Greece’s international creditors this week handed over a payment of one billion euros under the terms of its third bailout programme after Athens met their demands for further tough economic reforms.
The European Stability Mechanism, the 19-nation eurozone’s bailout fund, said the funds will help Athens repay debt, balance the budget and finance projects.
“With the disbursement of one billion euros, the ESM is supporting the Greek government in its reform process,” ESM head Klaus Regling said in a statement.
“The reforms cover a wide array of policy fields that are important to modernise the Greek economy,” he said.
The Greek government had earlier this month established a privatisation fund and planned to sell a major stake in electricity distributor Admie, the latest reforms sought.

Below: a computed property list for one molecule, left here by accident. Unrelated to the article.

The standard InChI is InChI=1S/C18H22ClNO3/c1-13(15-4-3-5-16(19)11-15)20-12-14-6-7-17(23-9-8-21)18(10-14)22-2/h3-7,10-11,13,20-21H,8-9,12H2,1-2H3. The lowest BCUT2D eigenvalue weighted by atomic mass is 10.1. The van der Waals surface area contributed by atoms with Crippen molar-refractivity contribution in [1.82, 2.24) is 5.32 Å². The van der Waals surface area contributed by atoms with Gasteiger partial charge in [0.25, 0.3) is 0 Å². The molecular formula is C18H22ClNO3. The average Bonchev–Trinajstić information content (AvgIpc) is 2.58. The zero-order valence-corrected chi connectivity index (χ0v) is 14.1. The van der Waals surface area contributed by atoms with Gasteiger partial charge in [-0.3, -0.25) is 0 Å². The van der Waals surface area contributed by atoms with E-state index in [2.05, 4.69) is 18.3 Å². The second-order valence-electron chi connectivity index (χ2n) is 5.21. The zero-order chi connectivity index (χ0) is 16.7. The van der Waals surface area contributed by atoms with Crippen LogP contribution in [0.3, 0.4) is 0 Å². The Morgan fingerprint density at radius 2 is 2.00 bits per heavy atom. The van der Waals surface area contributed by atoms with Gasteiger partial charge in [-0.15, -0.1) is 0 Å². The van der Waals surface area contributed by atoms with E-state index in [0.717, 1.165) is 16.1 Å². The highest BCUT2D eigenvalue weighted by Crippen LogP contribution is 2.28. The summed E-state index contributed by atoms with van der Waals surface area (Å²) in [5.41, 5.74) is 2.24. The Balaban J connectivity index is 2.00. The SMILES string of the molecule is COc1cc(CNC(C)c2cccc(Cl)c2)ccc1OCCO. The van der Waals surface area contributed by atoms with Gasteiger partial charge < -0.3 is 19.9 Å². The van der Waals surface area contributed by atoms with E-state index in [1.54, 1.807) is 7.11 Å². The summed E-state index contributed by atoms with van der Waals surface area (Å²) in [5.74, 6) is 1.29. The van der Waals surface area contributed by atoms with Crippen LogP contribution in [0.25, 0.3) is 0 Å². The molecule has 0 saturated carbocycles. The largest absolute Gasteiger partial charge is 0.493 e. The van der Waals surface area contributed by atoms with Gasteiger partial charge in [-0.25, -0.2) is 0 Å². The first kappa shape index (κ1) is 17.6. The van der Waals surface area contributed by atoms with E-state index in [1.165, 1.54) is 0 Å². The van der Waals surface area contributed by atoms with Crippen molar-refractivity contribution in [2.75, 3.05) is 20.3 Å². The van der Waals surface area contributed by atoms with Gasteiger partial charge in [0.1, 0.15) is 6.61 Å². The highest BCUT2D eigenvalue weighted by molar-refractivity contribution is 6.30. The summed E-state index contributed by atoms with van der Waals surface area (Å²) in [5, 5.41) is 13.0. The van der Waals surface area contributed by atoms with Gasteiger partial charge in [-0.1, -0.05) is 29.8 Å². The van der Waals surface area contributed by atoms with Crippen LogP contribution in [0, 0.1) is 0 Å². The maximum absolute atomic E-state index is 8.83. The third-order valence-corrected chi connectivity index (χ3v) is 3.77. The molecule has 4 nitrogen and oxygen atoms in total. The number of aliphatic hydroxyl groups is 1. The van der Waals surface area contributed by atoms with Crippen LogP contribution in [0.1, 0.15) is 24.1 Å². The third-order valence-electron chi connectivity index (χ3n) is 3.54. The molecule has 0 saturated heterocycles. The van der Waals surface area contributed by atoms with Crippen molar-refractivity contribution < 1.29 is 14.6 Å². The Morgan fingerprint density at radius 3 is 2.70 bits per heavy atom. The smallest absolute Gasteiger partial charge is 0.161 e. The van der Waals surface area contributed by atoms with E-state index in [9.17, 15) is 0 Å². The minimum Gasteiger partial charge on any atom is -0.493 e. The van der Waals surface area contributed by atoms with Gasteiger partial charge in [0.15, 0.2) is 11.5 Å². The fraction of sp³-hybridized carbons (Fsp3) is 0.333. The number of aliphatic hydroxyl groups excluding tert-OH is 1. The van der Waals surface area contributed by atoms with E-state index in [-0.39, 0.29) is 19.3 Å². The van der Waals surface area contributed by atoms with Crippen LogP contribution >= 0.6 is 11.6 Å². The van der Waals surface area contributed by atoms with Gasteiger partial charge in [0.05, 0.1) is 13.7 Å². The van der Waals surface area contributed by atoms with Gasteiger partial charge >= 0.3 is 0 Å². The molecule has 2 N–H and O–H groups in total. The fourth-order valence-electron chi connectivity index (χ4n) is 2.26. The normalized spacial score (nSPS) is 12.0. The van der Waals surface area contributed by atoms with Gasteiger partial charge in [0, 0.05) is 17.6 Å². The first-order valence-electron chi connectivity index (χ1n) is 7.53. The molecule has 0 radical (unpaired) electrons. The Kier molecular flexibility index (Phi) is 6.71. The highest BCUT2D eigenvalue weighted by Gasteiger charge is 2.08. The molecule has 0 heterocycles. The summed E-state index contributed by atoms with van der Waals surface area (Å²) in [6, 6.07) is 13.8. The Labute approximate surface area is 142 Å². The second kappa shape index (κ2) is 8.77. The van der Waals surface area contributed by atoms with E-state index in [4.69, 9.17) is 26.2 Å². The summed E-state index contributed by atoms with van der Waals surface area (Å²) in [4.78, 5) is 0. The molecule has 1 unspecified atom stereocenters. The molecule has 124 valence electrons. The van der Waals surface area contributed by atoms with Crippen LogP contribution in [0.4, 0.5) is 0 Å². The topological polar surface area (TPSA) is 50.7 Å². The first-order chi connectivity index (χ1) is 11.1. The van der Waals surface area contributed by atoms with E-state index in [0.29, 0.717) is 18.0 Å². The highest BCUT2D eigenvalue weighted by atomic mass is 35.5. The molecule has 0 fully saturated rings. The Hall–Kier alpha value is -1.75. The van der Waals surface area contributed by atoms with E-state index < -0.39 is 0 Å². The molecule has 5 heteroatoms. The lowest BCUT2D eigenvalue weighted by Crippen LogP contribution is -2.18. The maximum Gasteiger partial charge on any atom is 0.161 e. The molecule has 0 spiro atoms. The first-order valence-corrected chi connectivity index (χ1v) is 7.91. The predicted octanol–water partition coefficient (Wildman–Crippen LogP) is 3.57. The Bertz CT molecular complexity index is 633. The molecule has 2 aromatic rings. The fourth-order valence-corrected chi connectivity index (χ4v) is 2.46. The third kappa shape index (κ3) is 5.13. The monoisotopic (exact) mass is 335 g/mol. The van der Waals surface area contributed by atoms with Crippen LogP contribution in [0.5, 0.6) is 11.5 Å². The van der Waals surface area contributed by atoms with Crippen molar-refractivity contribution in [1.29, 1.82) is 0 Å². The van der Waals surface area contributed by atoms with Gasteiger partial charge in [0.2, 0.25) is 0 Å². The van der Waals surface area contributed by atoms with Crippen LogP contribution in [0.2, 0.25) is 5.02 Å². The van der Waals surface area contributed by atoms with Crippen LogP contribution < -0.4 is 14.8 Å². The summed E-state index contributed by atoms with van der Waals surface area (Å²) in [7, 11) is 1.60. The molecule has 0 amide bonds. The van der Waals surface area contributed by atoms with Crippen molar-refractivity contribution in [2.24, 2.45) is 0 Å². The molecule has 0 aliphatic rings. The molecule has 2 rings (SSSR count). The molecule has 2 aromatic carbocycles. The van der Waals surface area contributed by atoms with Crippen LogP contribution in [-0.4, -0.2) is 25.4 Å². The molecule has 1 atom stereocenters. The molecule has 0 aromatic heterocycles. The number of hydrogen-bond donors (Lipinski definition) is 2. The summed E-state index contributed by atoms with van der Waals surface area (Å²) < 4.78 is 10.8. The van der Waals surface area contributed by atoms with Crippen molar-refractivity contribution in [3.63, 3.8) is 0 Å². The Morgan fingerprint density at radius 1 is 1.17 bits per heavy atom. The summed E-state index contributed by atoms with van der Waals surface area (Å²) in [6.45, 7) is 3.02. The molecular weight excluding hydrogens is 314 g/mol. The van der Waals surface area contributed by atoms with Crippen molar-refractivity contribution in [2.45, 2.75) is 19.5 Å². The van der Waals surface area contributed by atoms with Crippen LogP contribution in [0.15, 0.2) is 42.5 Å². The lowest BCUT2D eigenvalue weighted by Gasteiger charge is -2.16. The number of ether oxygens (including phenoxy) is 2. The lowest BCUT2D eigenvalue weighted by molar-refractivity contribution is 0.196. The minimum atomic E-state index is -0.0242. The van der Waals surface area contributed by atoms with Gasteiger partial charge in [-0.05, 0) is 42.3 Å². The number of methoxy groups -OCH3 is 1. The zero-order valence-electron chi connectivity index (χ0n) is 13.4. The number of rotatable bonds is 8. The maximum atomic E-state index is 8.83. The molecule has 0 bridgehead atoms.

The creditors - the European Commission, the European Central Bank, the International Monetary Fund and the ESM - finalised a third Greek debt rescue programme in August worth 86 billion euros ($94 billion) after Greece looked to be on the brink of crashing out of the eurozone.
Two other rescues since 2010 worth a combined 240 billion euros, plus a private-sector debt writedown of more than 100 billion, had failed to stabilise the economy as Athens struggled to implement the austerity measures demanded in return for fresh funding.
Left-wing Prime Minister Alexis Tsipras reluctantly accepted the third debt programme but insists Greece’s debt mountain - amounting to nearly twice annual economic output - must be cut if the country is ever to stand on its own feet again.
This has divided the creditors, with the IMF saying the debt can never realistically be repaid and must be cut sharply to avoid another disaster while the Commission, the ECB and ESM say it must first adopt the reforms they say are essential to avoid any repeat.
Regling reiterated that the debt can only be addressed if Greece continues to live up to its commitments on reform.